2. Mobile security challenges. Several of the “Mobile” track sessions addressed the difficulties of distributed security for mobile devices brought into the firm under a BYOD policy. During the “Pocket Confidential” program, John Simek noted that MDM (mobile device management) applications are increasing in price as they increase in demand. However, in “I’m a Mac AND I’m a PC AND I’m an Android,” our session on keeping multiple devices and operating systems in sync, we noted that simply purchasing the business version of applications like Dropbox or Google Apps creates an administrative role — the ability to remotely wipe or disconnect the service or account for a specific user and device. Additionally, Microsoft is now building in MDM for Office 365’s commercial plans at no extra cost. And stand-alone products like LookOut for Enterprise Mobile Threat Protection can help protect a firm through antivirus, force compliance with security policies and reduce damages from theft or loss. Ultimately, if your firm is doing nothing to secure and control firm data accessed via personal mobile devices, this should be a priority.
3. Be like Rocky. I don’t think Rocky sat back a few days before his bout with Drago and quit training. Likewise lawyers continue to hone their craft and take continuing legal education (by hook or by crook) to keep up with changes and challenges in their substantive practice areas. However, many lawyers have not invested in keeping their basic technology skills up to speed and get taken out by the one-two punch of inefficiency and ignorance. ABA TECHSHOW 2015 was all about getting training — whether hearing about Casey Flaherty’s associate tech audit, or being in the standing-room-only crowds in the “How To” or “Microsoft Office” tracks. But you don’t have to wait for ABA TECHSHOW to roll around again for training. Check with your state and local bar associations for lawyer-specific training or sign up for a service like Lynda.com, or do it for free through Microsoft or the product vendor. And don’t forget to invest in training your support staff!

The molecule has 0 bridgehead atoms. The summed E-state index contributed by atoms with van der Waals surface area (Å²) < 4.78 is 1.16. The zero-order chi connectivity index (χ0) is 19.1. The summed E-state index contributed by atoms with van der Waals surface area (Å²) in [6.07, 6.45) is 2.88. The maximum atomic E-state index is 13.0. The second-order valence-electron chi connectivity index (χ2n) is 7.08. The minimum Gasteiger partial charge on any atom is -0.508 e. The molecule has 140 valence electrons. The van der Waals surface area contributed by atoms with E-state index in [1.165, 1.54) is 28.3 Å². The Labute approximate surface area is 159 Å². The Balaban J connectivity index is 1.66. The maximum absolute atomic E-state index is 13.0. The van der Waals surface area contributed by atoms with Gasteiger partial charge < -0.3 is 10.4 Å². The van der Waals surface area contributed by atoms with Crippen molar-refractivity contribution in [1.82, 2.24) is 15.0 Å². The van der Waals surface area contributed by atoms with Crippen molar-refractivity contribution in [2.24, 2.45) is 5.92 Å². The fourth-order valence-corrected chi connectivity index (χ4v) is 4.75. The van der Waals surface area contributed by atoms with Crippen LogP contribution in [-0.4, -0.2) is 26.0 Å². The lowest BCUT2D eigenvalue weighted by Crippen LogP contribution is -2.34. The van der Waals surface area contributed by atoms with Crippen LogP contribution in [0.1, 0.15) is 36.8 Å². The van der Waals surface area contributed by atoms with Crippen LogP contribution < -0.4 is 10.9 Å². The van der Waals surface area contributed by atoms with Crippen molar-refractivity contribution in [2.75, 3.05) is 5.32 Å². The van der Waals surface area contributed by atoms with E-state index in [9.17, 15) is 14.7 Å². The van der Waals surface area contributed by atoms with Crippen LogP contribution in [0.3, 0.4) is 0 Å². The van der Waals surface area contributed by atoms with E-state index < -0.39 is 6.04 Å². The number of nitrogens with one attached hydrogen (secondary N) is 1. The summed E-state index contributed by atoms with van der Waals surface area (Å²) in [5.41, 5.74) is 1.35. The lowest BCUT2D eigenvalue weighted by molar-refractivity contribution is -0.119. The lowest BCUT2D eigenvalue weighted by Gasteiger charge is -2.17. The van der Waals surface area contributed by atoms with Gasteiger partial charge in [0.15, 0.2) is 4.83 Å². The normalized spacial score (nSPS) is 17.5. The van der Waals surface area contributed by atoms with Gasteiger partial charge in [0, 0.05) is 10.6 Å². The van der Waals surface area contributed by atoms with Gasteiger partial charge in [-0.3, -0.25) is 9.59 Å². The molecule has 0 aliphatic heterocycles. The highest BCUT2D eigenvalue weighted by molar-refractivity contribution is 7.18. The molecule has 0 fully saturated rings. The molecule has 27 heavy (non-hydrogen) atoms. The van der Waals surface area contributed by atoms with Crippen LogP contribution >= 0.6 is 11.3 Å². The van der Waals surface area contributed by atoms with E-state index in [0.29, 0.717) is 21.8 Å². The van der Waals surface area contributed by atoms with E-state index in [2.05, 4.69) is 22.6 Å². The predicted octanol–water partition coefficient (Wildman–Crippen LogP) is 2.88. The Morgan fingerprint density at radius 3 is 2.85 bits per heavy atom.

Catherine Sanders Reach (@CatherineReach) is Director, Law Practice Management and Technology, for the Chicago Bar Association. She was Director of the American Bar Association’s Legal Technology Resource Center for over 10 years. Catherine currently serves on the ABA TECHSHOW board, and she spoke on several topics at the 2015 conference.